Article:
Statistics from Altmetric.com
If you wish to reuse any or all of this article please use the link below which will take you to the Copyright Clearance Center’s RightsLink service. You will be able to get a quick price and instant permission to reuse the content in many different ways.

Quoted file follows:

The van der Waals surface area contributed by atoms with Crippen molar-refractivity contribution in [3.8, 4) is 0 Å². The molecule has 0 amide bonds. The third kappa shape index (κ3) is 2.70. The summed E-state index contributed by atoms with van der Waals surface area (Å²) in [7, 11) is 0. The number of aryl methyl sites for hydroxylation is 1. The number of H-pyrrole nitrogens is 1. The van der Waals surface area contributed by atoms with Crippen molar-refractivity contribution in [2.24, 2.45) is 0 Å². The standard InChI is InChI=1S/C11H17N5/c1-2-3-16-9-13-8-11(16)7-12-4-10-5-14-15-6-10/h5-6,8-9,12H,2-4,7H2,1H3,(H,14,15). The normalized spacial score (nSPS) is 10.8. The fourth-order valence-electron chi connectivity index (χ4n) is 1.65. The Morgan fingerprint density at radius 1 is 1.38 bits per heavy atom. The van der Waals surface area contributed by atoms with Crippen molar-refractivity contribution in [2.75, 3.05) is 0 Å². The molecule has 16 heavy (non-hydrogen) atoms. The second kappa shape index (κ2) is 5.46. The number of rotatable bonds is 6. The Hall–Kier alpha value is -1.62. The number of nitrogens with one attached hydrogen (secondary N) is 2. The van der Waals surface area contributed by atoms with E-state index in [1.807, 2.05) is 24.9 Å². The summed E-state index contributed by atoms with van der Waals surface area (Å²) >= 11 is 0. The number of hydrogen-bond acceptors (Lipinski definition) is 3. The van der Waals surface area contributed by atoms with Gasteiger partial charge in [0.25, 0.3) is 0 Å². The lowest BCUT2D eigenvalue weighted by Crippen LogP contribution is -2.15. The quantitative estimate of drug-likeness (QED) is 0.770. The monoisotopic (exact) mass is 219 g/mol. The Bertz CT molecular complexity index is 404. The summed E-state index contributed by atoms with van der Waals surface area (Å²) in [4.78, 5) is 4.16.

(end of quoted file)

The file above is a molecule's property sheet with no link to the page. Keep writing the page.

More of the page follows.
Suppression of effector immune responses by the tumor microenvironment remains a major obstacle in the development of new therapies for cancer. The accumulation of myeloid-derived suppressor cells (MDSC) in tumor-bearing hosts is a hallmark of malignancy-associated inflammation and a major mediator for the induction of T cell suppression by tumors. MDSC can be divided phenotypically into granulocytic (G-MDSC) and monocytic (Mo-MDSC) subgroups. Previous studies have identified several mechanisms of how MDSC impair T cell function; however, the specific role of these pathways in the inhibitory activity of MDSC subpopulations remains unclear. Therefore, we aimed to determine the effector mechanisms by which subsets of tumor-infiltrating MDSC block T cell function. Our results showed that G-MDSC displayed a higher ability to impair proliferation and expression of effector molecules in activated T cells, as compared to Mo-MDSC. This effect was validated using different transplantable tumor models. Interestingly, both MDSC subgroups inhibited T cells through nitric oxide (NO)-related pathways, but expressed different effector inhibitory mechanisms. Specifically, G-MDSC impaired T cells through the production of peroxynitrites (PNT), while Mo-MDSC suppressed by the release of NO. The production of PNT in G-MDSC depended on the expression of NADPH oxidase subunit gp91phox and endothelial NO synthase (eNOS), while inducible NO synthase (iNOS) mediated the generation of NO in Mo-MDSC. Deletion of eNOS and gp91phox or scavenging of PNT blocked the suppressive function of G-MDSC and induced anti-tumoral effects, without altering Mo-MDSC inhibitory activity. Furthermore, scavenging of NO or iNOS knockdown prevented Mo-MDSC function, but did not affect PNT production or T cell suppression by G-MDSC. Taken together, our data indicates the independent suppressive pathways by which tumor-infiltrating MDSC-subpopulations impair T cell responses. These findings may enable the development of potential therapies to specifically block particular MDSC subpopulations in cancer and other diseases characterized by the accumulation of MDSC subsets and T cell dysfunction.